The Good: Acting, Storylines, Most of the character development, Commentary tracks
The Bad: Not a ton of DVD extras, One big, forced relationship
The Basics: While the quality of the show slips slightly and the mediocre DVD extras remain consistent, the third season of The West Wing remains a solid and worthwhile investment.
The third season of The West Wing, on DVD in a convenient boxed set, takes a lot of heat from the critics as it diverged from much of what made the prior seasons so great. It's unfair in a lot of ways to expect a show that starts out as a perfect series to maintain perfection throughout its entire run; indeed only NYPD Blue managed to start so high and maintain what made it work through the first three full seasons. Show creator and writer, Aaron Sorkin, even went so far as to admit that the third season was not his best work. Altered to present more episodes that explored terrorism in the world, Sorkin felt lost and the series suffered some for it. On The West Wing - The Complete Third Season the show illustrates some cracks, but it is still far above most television and still a very worthy addition to anyone's collection.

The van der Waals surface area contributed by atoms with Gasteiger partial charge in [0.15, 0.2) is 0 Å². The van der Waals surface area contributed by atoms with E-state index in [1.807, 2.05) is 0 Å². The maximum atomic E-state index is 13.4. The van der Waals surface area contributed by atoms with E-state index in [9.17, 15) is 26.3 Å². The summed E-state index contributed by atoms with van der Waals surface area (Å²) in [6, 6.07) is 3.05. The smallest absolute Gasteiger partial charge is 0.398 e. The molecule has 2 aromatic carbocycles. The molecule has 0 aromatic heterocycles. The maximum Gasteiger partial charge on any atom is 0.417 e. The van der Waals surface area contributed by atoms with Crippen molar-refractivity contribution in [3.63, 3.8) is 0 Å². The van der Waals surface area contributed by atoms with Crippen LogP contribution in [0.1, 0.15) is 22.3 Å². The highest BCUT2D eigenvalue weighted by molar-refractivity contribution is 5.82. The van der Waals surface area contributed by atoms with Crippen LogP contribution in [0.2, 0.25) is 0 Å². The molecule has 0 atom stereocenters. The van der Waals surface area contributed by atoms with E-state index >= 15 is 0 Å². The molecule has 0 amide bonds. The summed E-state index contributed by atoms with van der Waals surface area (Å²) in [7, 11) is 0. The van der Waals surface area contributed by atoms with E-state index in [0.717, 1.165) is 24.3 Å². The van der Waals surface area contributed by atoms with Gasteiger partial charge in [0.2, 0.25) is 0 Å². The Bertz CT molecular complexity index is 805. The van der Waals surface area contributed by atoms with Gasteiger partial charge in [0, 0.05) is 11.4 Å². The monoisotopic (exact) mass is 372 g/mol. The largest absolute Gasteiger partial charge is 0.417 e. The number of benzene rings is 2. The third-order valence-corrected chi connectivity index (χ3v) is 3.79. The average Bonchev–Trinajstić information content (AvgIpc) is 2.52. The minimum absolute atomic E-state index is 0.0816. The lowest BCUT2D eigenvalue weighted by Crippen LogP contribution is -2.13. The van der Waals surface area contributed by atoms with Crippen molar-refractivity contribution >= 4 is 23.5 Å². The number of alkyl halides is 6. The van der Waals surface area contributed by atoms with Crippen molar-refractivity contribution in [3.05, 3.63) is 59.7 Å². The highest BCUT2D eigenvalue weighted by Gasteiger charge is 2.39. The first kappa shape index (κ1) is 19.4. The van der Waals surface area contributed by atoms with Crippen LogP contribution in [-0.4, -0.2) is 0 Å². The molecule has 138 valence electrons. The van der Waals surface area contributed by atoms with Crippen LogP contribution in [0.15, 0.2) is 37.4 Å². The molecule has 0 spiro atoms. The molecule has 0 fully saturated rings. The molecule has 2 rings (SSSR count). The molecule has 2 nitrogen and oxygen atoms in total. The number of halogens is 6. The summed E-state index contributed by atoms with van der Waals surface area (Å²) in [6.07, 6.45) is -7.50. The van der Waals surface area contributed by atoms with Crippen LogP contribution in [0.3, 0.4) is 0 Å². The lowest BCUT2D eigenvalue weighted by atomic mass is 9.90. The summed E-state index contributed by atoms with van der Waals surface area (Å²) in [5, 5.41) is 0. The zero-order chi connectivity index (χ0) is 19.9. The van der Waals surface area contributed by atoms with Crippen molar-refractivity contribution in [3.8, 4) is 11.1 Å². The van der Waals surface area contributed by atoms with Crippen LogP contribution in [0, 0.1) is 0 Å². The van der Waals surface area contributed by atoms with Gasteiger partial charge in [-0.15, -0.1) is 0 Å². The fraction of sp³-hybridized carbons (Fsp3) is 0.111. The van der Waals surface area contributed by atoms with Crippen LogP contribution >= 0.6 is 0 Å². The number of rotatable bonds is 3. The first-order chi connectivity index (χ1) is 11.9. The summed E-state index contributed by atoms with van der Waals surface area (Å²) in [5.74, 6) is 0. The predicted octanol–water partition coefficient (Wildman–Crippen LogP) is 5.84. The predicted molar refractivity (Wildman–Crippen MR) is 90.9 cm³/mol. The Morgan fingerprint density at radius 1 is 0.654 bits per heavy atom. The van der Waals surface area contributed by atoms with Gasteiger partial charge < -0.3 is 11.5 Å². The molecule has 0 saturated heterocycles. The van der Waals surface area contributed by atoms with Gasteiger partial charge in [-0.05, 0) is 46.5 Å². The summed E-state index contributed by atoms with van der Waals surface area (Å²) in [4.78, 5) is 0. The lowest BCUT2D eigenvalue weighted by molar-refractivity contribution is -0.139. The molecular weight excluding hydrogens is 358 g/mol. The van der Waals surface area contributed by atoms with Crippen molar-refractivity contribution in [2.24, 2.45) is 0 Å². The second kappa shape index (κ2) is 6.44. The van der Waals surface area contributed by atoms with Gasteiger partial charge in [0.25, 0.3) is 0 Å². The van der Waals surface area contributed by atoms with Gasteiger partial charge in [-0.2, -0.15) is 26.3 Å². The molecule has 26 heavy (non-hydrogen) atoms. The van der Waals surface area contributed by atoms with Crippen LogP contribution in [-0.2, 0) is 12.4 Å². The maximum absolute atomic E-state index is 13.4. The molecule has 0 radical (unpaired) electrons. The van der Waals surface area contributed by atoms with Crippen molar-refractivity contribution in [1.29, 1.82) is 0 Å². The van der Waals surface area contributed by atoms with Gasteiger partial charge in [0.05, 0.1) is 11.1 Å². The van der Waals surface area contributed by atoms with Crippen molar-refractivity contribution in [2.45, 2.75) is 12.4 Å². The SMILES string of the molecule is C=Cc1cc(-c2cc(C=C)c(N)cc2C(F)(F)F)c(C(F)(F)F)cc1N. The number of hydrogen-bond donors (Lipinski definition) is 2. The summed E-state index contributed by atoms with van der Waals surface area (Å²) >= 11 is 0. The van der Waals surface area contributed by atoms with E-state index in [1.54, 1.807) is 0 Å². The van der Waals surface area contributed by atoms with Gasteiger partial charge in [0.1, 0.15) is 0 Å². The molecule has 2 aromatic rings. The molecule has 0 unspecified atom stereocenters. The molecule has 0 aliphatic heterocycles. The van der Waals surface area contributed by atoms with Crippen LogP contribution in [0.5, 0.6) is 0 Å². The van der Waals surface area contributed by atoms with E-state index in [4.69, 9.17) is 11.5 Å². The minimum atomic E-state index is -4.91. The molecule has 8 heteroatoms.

[The first episode of the season, "Isaac and Ishmael" does not fall within the strict timeline of The West Wing and it basically was a quickly-written, assembled and shot episode that puts the staff of the West Wing in lockdown when there is an unknown terrorist threat. This traps a school group in the cafeteria, where they are lectured by various staff members, and gives the chance for Leo to be patronizing to an Islamic staffer. Sigh. Fortunately, it is clearly labeled as separate from the show and it's easy to come back to if one is so inclined (it's more of a civics lesson than an episode of The West Wing).]